Should a nonprofit board member even be compensated for their "service" to the nonprofit? And if yes, at what rate - above market, at market or below market? And what exactly are reasonable expenses a board member should be compensated for getting to board meetings (that aren't local to that member) and/or events?
These are just a few of the questions - both ethical and legal being asked about the Hershey School board which in 2013 was actually told by the Pennsylvania State attorney general to dial-back the spending. Now, it is worth noting that the Hershey Trust that owns the school has about $12 billion dollars in assets. This is not your ordinary nonprofit: its existence came from chocolate. So perhaps it's not surprising, albeit disappointing, that individuals with the duty of ensuring that mission is accomplished, haven't found a way to financially benefit from their "contribution". And yes, I would have thought that the state attorney general and even the IRS could very simply find the board members in violation of the duty of loyalty - putting their own interests ahead of that of the school. But for a reason I can't discern, this board has been given a small slap on the hand and permitted to continue with what I would pose is a flagrant violation of their fiduciary duty and harmful to the school (at least in the long run.
Just so you are clear about the specifics, from the Philadelphia Inquirer we learn:
Eight directors ran up an $18,000 tab for a weekend board meeting last June at New York's Waldorf-Astoria hotel, according to internal records obtained by the Inquirer.
All 10 spent $362,000 in travel, meals and hotels over the last 21/2 years, including at least 60 limousine rides, often from the Philadelphia and Baltimore airports.
Then there was the $6.9 million that board members were paid for their service over the last three years, an unusually lucrative perk for a board overseeing a school for poor children.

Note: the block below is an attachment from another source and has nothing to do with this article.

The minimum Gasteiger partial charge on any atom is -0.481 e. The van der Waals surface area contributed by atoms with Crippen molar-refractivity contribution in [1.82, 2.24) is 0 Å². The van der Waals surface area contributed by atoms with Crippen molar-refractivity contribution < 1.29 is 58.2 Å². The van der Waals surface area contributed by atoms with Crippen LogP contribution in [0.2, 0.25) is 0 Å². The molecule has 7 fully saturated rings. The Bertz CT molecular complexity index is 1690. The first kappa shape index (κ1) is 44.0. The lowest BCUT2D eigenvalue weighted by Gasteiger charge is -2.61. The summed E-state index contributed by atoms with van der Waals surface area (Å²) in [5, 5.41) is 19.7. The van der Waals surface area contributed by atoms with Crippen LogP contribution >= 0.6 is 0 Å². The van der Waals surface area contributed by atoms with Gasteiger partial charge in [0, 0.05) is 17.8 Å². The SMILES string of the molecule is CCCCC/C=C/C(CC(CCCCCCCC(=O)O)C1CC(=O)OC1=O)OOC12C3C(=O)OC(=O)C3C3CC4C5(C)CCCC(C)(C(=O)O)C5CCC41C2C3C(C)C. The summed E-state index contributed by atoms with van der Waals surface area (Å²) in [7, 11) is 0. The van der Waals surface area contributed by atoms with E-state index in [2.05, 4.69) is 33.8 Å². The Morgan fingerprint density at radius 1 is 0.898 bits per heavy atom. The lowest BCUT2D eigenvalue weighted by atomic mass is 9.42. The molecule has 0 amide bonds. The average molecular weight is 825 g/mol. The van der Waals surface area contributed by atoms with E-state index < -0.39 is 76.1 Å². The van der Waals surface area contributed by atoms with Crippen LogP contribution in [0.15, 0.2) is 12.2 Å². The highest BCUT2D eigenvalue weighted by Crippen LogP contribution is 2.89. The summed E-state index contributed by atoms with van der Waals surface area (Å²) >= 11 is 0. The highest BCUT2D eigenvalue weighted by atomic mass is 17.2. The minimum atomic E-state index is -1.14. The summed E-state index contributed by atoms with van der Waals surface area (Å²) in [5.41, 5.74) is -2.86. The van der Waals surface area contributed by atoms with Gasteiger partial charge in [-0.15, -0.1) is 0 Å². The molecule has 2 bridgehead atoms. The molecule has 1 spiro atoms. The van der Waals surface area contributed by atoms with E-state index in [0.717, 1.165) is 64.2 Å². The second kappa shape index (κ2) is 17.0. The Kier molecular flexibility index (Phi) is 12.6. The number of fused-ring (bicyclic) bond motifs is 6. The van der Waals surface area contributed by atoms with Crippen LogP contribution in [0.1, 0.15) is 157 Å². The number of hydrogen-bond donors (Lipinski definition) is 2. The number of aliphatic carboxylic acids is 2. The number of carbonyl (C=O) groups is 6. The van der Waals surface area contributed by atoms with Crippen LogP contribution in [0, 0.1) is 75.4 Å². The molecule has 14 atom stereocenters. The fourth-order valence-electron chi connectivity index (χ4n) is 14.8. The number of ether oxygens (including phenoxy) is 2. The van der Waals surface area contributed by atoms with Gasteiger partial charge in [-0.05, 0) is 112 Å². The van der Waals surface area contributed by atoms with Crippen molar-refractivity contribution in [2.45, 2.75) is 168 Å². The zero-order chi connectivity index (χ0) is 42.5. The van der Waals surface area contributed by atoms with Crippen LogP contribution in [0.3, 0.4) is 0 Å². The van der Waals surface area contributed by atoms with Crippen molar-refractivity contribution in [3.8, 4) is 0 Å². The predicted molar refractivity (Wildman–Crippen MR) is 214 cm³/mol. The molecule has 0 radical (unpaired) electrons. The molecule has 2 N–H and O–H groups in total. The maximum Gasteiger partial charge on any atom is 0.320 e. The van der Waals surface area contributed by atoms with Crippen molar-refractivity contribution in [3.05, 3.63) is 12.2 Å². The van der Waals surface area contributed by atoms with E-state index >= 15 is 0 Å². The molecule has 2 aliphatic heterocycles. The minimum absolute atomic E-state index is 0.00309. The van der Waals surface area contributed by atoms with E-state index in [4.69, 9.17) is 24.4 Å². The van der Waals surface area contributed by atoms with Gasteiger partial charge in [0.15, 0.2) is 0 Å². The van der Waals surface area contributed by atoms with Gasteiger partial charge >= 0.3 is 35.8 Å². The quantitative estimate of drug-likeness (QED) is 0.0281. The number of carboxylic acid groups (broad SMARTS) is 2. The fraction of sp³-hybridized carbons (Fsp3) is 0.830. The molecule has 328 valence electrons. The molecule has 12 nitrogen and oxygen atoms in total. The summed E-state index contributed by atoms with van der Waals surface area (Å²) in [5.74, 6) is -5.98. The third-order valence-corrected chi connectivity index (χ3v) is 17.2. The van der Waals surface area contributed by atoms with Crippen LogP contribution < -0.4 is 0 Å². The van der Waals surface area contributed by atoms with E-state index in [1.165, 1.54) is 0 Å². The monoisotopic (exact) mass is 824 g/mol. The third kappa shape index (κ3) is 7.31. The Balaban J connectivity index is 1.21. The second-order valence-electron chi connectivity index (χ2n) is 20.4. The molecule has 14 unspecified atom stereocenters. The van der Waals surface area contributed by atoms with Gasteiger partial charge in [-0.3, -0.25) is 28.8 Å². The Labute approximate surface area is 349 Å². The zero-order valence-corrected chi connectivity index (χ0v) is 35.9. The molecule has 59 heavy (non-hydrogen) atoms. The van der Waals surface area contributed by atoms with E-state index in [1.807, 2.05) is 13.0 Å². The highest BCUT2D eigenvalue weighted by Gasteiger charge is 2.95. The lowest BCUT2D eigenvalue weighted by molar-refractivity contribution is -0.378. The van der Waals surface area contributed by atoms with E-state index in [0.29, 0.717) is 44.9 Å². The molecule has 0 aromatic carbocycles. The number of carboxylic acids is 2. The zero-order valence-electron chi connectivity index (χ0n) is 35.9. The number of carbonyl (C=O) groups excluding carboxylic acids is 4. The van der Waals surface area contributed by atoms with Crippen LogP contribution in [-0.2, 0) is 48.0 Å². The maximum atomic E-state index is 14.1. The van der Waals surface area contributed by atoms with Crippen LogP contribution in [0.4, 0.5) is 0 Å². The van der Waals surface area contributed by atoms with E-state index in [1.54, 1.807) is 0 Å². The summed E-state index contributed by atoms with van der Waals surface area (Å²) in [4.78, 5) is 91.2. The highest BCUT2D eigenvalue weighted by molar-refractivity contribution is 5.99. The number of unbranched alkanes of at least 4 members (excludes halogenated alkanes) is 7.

Board members earned $1.8 million in fiscal 2013, the year before the agreement, and $1.9 million the first year afterward, tax returns show.
The highest-paid were Philadelphia-area money manager James Nevels, who received $1.7 million over the last three years, and Robert Cavanaugh, a former trust board chairman and a Los Angeles resident, who earned slightly more than $1 million.
Directors such as Nevels and Cavanaugh earned such compensation because they sat on the Hershey Co. chocolate company's board as well as that of the trust's bank.
Directors travel to attend six Hershey Trust board meetings, most often lodging at the trust-owned luxury Hershey Hotel. The board also holds an annual retreat and other events such as the one at the Waldorf in New York.
Records show that the trust paid about $650 a night and two of the board members stayed four nights at the Waldorf, running up tabs of almost $2,600 each.
our directors who lived outside Pennsylvania or New York - former chairman Cavanaugh; Joseph Senser, of Minneapolis; and Joan Steel and Robert Heist, both of the Chicago area - accounted for nearly all the airfare expenses.
They billed the charity about $113,000 in airline tickets and change-seat fees over 2½ years, including 40 airline seat upgrades or choice seats in 2014. The records describe flights with the notation "air" and do not say whether those tickets were first-class.
Limos were a favored mode of transportation for directors who flew into the Philadelphia or Baltimore airports and needed rides to Hershey. Records show that limo costs ranged from $250 to $500 a trip, and the total bill for limos came to about $20,000.
Cavanaugh, who helped his son obtain a $13,000 summer internship in 2015 with one of the trust's asset managers, had the highest expenses over the period: $82,520.
So, in my opinion, just plain wrong. And, what I have just outlined as the abuses doesn't even fully describe the questionable nature of services in the pursuit of mission. Those quoted in the article suggest that not only is the governance structure broken, but the whole Trust should be re-examined from a mission and service perspective. You think?